WISE and NOD execute Phnom sanitation project pilot scheme

by Monday Yakubu

Sok Rorn’s latrine, recipient of the Phnom latrine subsidy pilot scheme (📸 Chao Kimsreang)

WISE, in partnership with Neakpoan Organisation for Development, NOD, has constructed five latrines for five poor households in Phnom Village, Tbong Khmum Province, Cambodia. This was in fulfilment of the proposed latrine construction subsidy pilot scheme as discussed, agreed and planned with the villagers last year.

The recipients were carefully selected through a rigorous and transparent process using criteria that was developed together with the community members. Four out of five households – Hai Hong, Hom Lean, Um Phai and Sok Rorn – were granted 80% subsidy of US$240 while Sina (who has a physical disability) was granted 100% subsidy of US$300.

In the wheelchair is Sina, with her family, NOD and WISE, and the builder Nol Noeun (📸 Andry Hamida)

No doubt, the successful execution of the latrine construction subsidy pilot scheme was a landmark achievement. “This time, we provided subsidies to five households who otherwise would not have been able to construct their own latrine. For one of the recipients, Sina, who is paralysed from waist-down, we also consulted closely with her to design a latrine which she would be able to use, not only to defecate, but also to bathe and wash her clothes,” said Yoke Pean, WISE’s co-founder.

In addition, Mr. Ero of NOD said the two organisations “collaborate” to execute a project for “success” and consequently become “stronger”. He said partnership creates opportunities for organisations to work together, share knowledge and experience, and raise funds for project.

The implementation of the latrine construction scheme in Phnom Village by WISE, in partnership with NOD, is a step in the right direction as WASH-related issues remain a great challenge in Cambodia. Sophorn, a volunteer with WISE, said that she supported Phnom sanitation project in various capacity to help improve sanitation conditions in her country. While Panha, also a volunteer, said that the people in rural areas are struggling with the problems of access to clean water, poor sanitation and hygiene conditions, hence, the need to improve the quality of their life.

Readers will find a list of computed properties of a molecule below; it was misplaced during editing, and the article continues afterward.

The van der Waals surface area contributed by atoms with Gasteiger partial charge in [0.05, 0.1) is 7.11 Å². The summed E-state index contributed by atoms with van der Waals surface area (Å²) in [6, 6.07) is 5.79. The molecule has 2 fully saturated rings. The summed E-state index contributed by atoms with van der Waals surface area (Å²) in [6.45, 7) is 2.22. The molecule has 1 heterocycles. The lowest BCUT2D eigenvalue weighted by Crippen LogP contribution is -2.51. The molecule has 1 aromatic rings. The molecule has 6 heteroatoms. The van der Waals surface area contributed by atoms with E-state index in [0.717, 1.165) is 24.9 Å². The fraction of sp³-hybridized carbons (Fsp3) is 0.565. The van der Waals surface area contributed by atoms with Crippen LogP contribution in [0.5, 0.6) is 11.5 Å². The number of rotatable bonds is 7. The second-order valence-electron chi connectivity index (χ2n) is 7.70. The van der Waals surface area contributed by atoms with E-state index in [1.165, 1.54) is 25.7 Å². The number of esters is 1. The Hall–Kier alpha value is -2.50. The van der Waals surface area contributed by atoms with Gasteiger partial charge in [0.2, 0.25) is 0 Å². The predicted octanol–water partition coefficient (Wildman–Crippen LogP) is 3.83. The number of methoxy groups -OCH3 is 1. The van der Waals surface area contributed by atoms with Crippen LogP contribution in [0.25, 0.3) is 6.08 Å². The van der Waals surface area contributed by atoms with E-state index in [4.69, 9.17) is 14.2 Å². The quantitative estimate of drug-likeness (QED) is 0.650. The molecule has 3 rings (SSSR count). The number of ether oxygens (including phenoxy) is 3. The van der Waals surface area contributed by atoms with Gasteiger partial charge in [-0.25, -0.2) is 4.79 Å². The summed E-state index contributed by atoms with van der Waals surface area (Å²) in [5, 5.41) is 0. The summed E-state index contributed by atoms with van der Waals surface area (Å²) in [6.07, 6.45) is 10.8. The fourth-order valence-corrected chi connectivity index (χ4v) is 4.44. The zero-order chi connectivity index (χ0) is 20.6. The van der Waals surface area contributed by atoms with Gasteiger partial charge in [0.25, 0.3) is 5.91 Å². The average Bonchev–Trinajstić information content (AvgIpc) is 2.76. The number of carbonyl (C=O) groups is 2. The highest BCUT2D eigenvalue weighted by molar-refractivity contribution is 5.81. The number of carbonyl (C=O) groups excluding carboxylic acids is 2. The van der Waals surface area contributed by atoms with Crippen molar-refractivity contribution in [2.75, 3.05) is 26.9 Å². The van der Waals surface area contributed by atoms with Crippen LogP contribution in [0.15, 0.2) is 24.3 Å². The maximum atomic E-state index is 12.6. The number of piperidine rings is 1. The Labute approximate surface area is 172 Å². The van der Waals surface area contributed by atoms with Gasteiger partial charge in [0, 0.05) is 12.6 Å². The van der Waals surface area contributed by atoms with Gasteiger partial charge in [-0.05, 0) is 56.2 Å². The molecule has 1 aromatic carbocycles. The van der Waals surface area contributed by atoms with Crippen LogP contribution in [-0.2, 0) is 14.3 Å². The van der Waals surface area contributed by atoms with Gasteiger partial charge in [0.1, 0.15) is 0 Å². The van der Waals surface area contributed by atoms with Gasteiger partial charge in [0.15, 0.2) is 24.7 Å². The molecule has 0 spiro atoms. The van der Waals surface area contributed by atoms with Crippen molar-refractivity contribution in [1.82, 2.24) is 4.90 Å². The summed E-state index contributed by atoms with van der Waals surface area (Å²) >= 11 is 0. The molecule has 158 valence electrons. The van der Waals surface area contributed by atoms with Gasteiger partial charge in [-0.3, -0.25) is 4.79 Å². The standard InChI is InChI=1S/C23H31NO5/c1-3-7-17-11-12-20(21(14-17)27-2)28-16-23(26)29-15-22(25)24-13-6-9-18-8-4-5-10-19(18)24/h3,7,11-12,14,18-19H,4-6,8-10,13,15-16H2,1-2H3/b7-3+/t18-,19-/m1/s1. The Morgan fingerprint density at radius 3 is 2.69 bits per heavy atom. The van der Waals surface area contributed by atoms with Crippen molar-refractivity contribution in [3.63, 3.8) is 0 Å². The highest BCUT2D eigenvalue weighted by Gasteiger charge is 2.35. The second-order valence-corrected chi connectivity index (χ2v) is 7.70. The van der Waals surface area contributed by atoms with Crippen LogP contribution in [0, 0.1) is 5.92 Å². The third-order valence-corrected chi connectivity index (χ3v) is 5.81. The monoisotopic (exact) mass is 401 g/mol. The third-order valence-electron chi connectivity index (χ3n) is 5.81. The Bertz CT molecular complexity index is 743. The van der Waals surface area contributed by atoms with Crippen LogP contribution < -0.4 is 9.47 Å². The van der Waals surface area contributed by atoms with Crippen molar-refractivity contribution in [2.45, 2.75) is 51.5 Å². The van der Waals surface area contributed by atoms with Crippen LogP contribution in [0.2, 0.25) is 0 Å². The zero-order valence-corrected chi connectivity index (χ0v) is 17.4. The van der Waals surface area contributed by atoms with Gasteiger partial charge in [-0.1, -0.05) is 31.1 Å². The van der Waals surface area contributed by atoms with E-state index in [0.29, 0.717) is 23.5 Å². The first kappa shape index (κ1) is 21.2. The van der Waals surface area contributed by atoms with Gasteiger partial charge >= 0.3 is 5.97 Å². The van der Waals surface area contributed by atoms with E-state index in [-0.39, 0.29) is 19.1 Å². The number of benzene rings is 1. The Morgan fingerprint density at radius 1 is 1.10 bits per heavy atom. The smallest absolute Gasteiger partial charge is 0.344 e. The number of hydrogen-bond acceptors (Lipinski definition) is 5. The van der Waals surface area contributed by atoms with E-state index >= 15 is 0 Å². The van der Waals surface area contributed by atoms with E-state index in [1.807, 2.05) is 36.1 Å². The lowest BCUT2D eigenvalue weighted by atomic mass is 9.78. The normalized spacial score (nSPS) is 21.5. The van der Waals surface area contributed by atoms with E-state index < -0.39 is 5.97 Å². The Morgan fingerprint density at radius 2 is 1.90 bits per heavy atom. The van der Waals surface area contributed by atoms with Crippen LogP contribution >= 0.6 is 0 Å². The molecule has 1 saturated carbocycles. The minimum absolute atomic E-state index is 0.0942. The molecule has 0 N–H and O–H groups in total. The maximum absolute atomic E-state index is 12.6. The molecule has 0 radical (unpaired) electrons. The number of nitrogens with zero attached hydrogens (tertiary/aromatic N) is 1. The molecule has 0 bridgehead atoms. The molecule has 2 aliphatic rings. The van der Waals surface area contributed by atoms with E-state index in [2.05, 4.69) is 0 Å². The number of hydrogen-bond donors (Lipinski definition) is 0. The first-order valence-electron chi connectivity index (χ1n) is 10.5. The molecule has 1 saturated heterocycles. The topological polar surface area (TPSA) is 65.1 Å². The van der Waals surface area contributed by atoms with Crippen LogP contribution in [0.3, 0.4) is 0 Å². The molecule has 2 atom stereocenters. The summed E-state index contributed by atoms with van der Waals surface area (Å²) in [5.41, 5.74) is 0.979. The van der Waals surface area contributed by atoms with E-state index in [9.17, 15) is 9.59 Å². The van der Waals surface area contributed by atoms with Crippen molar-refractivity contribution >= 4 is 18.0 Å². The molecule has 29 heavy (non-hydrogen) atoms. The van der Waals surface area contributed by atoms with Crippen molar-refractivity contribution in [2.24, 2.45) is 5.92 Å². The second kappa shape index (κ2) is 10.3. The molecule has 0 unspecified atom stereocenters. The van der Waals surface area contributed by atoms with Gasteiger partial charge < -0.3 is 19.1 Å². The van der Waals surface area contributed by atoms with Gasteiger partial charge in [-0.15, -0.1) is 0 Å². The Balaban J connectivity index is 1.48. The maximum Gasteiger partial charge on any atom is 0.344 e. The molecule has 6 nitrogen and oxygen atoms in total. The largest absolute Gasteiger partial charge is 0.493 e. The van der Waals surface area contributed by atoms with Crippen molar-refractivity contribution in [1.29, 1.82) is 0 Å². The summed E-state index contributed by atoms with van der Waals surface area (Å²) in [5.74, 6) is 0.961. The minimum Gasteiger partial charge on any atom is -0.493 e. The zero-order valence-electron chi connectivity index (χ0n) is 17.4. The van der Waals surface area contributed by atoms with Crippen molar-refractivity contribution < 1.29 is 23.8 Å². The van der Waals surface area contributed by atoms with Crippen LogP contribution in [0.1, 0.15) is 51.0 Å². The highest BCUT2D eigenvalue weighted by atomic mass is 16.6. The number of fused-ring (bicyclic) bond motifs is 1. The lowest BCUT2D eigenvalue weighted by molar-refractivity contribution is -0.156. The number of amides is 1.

The latrines constructed for the recipients of the subsidy will not only improve the sanitation conditions of their households but relieve some adults of the stresses of open defecation. For instance, in order to avoid being seen while defecating in the open, Sina, who is physically challenged, wakes up between the early hours of 5 and 6 in the morning to defecate. “It’s uncomfortable for my family to defecate in the open,” said Mr. Um Phai, a recipient of the subsidy. Aside from this, Mr. Um Phai was worried that his grandchildren would get bitten by poisonous insects. Mr. Um Phai thanked WISE and NOD for enabling him to construct a latrine for his family.

The five latrines took about two weeks to construct (📸 Intan Rahmita Adiputri)

Nevertheless, executing a project of this type is not without any challenges. And, of course, WISE and NOD had some. “Our main challenge was to ensure that our selection process was fair and transparent, so that the households selected were those that really needed the subsidy,” said Yoke. But at the end, the exercise was successful because the team members who were involved in the selection process remained objective, and kept in mind that they were there to serve the households with the greatest financial need.

Even though the five latrines have been constructed, NOD and WISE will be visiting monthly to collect repayments from the two recipients yet to finish repaying their contribution. We will also monitor how the recipients are using the latrines and their satisfaction towards the design. At the same time, data on the financial situation of households would be collected which would be used for further decision making in the future.

The Phnom sanitation project is powered by National Youth Council‘s Singapore-ASEAN Youth Fund.

Monday Yakubu is a writer who was mobilised through UNV’s Online Volunteering Service. This article is also available in Khmer.

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